Weekend in Shanghai: trains, dumplings & more

Number of Chinese cities visited: 2

Number of people who have mistaken me for Chinese: 11 and counting 

Ticket to Shanghai

After a night of drinking and wandering the Beijing nightlife with a friend from middle school, I woke up abruptly on Friday morning, checking the clock to make sure my dad and I hadn't missed our train to Shanghai. Thankfully, traffic wasn't too horrendous and we arrived at the station with an hour to spare, just enough time for a quick espresso. For the next six hours, we sat in first class on a high speed train from Beijing to Shanghai, flying past smoggy village, factories and farms at an impressive 304 km/hr. 

We arrived in Shanghai feeling hungry, exhausted and sore from the long journey. The second we stepped off the train, I was awestruck by the insane volume of people pouring through the station from every direction. I was drifting amidst a sea of Chinese families, businessmen, school groups, friend groups and every other kind of group you can imagine. So. Many. People. 

One thing we learned on day one in China: there is no concept of "personal space." Everyone shoves, pushes and cuts in front of everyone else without a moment's hesitation. This fact was even more painfully obvious in the overcrowded train station. We eventually managed to figure out where our hotel was and fought our way through the thick swarms of people to the subway. Once we arrived at our beautiful Marriott hotel, we got situated, and immediately set out on a quest to find some dinner. 

The great dumpling quest

When I first realized I was actually going to China for vacation, images of soup dumplings immediately popped into my head. So, on our first night in Shanghai I knew I wanted one thing for dinner, xiao long bao. We did a quick Yahoo! search (Google is blocked in China) and found that a nearby restaurant called Nanxiang Man Tou was famous for its juicy dumplings. Getting our hands on these little xiao long bao couldn't be too difficult, right? Wrong. So, so wrong. 

We followed instructions from our phones and took the subway to the restaurant. When we arrived at our destination, we looked around in confusion--the restaurant was nowhere to be seen. We looked up the address again and realized we somehow had it wrong and the restaurant was actually a 10 min walk away. So, my dad and I trekked along in the rain to our renewed destination. Upon our arrival, the restaurant is again nowhere in sight. Starving and incredibly frustrated, we looked up the address one more time and realized that Nanxiang Man Tou was located in an entirely different part of town. Who knew that dinner plans in Shanghai could go so horribly wrong?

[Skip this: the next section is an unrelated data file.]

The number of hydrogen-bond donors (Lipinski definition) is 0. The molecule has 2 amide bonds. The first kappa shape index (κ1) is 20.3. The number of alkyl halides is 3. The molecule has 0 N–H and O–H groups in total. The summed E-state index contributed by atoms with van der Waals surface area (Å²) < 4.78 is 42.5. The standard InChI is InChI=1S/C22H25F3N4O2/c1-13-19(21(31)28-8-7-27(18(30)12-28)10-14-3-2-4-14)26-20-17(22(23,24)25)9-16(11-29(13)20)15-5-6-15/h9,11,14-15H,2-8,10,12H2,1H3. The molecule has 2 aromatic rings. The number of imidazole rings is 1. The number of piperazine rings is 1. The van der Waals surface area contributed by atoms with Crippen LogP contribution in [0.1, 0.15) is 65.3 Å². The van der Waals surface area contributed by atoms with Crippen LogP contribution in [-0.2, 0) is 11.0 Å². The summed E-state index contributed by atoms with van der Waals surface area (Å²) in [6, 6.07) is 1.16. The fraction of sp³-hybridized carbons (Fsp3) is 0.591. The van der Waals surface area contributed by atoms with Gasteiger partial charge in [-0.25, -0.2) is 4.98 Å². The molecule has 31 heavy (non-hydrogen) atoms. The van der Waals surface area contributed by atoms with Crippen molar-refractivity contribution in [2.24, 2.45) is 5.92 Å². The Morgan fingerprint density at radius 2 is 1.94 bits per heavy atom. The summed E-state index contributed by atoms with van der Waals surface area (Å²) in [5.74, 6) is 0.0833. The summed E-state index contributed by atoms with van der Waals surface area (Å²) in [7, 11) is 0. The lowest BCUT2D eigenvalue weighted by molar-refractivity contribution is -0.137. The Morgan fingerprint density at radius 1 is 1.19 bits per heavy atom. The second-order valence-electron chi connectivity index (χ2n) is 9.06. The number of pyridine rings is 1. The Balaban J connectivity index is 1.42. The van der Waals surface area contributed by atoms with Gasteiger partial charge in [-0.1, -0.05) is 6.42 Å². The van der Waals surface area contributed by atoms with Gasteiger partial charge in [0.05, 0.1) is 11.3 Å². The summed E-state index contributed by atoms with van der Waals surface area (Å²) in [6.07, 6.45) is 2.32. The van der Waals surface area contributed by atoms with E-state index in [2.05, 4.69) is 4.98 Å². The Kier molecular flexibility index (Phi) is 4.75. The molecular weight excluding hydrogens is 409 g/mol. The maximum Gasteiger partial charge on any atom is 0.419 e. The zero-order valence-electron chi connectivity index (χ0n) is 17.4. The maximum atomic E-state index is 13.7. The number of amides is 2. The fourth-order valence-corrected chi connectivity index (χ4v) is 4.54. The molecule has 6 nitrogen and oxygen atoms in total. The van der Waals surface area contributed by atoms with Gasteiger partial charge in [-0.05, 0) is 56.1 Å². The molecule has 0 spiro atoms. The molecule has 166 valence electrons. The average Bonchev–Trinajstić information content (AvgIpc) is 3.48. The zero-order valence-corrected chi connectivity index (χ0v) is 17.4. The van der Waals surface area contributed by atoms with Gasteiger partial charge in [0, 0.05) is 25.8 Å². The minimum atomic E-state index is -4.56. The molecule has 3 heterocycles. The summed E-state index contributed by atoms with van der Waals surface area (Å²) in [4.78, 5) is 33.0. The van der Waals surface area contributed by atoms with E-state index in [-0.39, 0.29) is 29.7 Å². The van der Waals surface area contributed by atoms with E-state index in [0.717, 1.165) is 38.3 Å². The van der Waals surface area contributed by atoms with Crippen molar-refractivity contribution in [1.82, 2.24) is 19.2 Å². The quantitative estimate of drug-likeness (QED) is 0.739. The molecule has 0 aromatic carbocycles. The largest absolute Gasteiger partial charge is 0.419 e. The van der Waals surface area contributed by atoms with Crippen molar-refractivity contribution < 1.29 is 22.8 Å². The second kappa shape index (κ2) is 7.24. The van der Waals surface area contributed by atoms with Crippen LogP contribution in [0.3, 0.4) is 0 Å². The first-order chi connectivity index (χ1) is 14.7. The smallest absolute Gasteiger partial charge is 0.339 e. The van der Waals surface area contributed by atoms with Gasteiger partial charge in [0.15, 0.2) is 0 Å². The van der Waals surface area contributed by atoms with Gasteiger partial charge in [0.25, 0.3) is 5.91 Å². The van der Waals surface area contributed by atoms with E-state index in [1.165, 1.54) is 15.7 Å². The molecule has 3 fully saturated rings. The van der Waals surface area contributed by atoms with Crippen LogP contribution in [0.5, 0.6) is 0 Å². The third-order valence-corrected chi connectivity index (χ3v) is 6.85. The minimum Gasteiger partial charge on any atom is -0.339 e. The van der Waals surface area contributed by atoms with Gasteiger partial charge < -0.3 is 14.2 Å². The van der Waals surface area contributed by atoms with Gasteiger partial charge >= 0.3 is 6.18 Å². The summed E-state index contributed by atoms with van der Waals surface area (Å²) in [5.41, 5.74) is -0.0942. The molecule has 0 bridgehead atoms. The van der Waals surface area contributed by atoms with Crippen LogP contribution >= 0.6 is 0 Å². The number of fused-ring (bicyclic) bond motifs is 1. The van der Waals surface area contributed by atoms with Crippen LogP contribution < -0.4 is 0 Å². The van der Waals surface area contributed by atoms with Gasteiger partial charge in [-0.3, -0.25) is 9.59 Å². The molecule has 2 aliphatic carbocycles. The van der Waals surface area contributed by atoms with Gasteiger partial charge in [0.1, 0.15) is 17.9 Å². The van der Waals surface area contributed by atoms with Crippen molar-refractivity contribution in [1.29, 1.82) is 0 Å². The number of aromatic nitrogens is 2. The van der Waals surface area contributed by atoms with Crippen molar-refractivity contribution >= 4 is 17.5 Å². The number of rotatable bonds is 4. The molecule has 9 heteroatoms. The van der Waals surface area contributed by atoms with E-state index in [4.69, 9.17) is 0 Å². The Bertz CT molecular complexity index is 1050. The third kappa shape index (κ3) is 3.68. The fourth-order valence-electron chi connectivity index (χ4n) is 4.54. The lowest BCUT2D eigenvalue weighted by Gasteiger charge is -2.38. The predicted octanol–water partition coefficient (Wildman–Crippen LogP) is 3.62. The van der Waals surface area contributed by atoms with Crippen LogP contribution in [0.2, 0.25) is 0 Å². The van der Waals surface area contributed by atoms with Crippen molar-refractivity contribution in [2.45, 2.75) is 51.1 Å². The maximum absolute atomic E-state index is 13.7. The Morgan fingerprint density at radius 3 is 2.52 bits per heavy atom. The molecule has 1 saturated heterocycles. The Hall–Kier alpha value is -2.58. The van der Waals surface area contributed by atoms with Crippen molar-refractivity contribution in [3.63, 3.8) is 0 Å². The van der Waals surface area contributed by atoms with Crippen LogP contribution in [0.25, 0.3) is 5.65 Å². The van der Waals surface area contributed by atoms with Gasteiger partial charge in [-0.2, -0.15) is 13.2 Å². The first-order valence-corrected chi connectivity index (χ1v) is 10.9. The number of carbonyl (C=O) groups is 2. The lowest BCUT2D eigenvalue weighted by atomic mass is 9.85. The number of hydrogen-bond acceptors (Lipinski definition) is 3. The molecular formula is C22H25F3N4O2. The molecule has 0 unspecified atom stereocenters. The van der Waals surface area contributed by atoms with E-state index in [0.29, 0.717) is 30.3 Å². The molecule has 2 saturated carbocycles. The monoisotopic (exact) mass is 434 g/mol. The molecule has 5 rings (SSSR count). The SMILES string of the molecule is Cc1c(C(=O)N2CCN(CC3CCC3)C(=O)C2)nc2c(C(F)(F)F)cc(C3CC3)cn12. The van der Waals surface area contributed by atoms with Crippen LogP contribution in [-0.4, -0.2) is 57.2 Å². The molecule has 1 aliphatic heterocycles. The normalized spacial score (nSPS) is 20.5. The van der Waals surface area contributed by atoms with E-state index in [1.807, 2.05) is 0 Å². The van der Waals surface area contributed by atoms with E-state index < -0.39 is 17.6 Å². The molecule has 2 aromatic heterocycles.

Flash forward to a taxi ride later and we finally found the famed xiao long bao. We ordered as many dumplings as our hands could carry and sat under an overhang, watching the rain fall as we slurped the juicy dumpling insides with straws. Were they filled with pork? Seafood? Who knows... All I know is that this was not a bad first night in this beautiful city. 

From Tiananmen Square to the Forbidden City

Tiananmen Square
On day three in China, I decided to check off the major Beijing sights with a solo tour arranged through my hotel. I breathed a sigh of relief when I walked into the lobby to discover that my tour guide was a young, friendly 30-something Chinese woman--this was actually going to be fun! 

Together, we drove to Tiananmen Square, the heart of Beijing. As we meandered, my tour guide explained that on weekends, the Square is much more crowded with tourists from all over China. If this was considered "not crowded," then I never want to see it on a weekend. Everywhere I looked, Tiananmen Square was swarming with groups of tourists in matching outfits, school groups with matching uniforms and families taking photos with selfie sticks. It was a madhouse. We walked around, skipping Chairman Mao's crystal coffin and instead heading in the direction of the Forbidden City. 

The Forbidden City
The sun was shining and blue skies were peeking through the smog as we followed the stream of people into the gates of the Forbidden City. This massive palace was once home to Chinese emperors and their families and includes around 8,000 rooms across 180 acres.